Microsoft Office Tutorials and References
In Depth Information
Techniques for entering data
Understanding numeric text entries
Sometimes you might want to type special characters that Excel does not normally treat as
plain text. For example, you might want +1 to appear in a cell. If you type +1 , Excel
interprets this as a numeric entry and drops the plus sign (as stated earlier). In addition, Excel
normally ignores leading zeros in numbers, such as 01234. You can force Excel to accept
special characters as text by using numeric text entries.
To enter a combination of text and numbers, such as G234, just type it. Because this entry
includes a nonnumeric character, Excel interprets it as a text value. To create a text entry
that consists entirely of numbers, you can precede the entry with a text-alignment prefix
character, such as an apostrophe. You can also enter it as a formula by typing an equal sign
and enclosing the entry with quotation marks. For example, to enter the number 01234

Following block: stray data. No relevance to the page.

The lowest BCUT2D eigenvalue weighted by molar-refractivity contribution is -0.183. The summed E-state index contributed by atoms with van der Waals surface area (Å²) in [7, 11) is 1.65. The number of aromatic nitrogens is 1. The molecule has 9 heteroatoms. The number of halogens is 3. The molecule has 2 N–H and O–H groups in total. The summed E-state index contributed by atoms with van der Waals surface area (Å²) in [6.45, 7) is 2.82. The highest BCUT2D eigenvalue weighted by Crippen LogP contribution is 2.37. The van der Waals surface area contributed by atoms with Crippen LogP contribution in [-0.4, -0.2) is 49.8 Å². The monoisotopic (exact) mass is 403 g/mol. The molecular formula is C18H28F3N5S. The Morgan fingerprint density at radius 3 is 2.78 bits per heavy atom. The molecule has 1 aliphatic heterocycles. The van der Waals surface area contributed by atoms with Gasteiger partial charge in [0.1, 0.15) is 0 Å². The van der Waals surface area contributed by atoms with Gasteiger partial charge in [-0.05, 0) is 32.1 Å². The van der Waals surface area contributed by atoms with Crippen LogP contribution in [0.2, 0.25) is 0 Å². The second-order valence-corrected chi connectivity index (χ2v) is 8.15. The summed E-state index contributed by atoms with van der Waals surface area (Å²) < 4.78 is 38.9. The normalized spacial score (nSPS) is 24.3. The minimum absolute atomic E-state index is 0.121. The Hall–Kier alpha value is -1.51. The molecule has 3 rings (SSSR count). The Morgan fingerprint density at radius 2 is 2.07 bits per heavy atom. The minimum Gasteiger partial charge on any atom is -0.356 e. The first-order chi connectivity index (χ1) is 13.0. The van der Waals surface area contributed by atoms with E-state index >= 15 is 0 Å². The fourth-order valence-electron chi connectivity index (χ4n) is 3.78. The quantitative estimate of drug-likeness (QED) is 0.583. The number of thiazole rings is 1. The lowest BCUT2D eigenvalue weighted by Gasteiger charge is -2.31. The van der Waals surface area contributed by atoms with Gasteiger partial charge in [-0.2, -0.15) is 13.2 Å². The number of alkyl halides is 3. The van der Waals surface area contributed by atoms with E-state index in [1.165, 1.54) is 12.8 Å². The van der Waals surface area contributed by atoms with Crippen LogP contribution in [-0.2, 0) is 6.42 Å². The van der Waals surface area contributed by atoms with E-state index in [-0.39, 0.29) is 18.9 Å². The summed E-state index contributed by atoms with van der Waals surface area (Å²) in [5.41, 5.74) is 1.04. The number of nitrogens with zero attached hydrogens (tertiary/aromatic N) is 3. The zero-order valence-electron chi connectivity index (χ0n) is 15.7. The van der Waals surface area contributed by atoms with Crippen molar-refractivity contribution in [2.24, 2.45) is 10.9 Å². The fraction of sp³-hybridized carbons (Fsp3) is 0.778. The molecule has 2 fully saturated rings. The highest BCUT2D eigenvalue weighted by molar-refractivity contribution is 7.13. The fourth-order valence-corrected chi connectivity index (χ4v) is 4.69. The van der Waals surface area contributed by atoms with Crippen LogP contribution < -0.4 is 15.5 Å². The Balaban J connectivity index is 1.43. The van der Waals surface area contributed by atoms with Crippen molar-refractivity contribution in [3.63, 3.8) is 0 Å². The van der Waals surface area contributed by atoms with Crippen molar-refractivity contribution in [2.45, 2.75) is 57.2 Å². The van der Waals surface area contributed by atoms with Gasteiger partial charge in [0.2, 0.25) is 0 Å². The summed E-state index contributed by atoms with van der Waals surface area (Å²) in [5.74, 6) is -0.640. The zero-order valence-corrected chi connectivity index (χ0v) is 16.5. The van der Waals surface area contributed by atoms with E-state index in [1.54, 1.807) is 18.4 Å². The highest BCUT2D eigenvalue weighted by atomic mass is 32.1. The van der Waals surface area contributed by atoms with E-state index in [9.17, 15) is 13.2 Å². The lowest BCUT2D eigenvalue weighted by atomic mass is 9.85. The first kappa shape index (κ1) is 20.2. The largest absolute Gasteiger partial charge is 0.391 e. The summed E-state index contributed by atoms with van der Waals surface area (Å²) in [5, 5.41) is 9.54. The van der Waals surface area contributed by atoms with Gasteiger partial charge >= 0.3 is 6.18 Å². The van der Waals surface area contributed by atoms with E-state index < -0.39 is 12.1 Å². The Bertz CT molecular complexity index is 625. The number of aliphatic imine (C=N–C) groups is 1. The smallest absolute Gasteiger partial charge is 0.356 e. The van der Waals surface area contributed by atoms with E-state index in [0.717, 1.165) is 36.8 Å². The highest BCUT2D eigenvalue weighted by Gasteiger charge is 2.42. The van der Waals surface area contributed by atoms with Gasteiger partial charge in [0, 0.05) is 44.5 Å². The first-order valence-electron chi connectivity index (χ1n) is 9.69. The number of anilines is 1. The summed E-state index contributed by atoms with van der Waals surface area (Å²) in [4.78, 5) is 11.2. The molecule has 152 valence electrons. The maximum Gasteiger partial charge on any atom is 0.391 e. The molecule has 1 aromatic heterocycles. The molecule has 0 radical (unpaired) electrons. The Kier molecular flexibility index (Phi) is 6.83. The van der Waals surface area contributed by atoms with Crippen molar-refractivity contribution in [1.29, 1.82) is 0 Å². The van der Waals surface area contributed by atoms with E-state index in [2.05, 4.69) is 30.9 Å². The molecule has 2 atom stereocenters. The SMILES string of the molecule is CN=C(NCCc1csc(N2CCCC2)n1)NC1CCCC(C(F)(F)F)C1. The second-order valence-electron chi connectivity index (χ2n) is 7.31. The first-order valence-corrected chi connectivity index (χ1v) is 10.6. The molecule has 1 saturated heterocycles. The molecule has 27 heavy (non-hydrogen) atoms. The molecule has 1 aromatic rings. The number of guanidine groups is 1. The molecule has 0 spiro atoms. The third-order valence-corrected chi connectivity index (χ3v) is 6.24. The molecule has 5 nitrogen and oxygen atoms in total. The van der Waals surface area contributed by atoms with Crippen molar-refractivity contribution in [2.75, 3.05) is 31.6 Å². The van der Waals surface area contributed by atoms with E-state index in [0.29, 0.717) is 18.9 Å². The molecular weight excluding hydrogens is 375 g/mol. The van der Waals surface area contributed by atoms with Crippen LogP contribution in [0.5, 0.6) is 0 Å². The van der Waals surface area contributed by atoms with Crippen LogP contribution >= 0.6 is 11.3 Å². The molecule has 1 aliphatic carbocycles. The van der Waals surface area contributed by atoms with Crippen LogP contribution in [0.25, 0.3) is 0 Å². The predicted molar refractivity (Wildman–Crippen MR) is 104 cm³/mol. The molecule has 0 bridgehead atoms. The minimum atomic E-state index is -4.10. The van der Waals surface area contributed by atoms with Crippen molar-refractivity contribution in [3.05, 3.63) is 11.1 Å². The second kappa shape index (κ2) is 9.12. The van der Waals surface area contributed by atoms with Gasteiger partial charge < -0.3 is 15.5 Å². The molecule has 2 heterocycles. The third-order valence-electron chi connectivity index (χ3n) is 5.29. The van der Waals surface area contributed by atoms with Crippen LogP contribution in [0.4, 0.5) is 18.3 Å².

as text so that the leading zero is displayed, type either '01234 or ="01234" in a cell.
Whereas numeric entries are normally right-aligned, a numeric text entry is left-aligned in
the cell, just like regular text, as shown in Figure 6-10.
Figure 6-10 We typed the policy numbers in column A as text.
Text-alignment prefix characters, like formula components, appear in the formula bar but
not in the cell. Table 6-5 lists all the text-alignment prefix characters.
Only the apostrophe text-alignment prefix character always works with numeric or text
entries. The caret, backslash, and quotation mark characters work only if Transition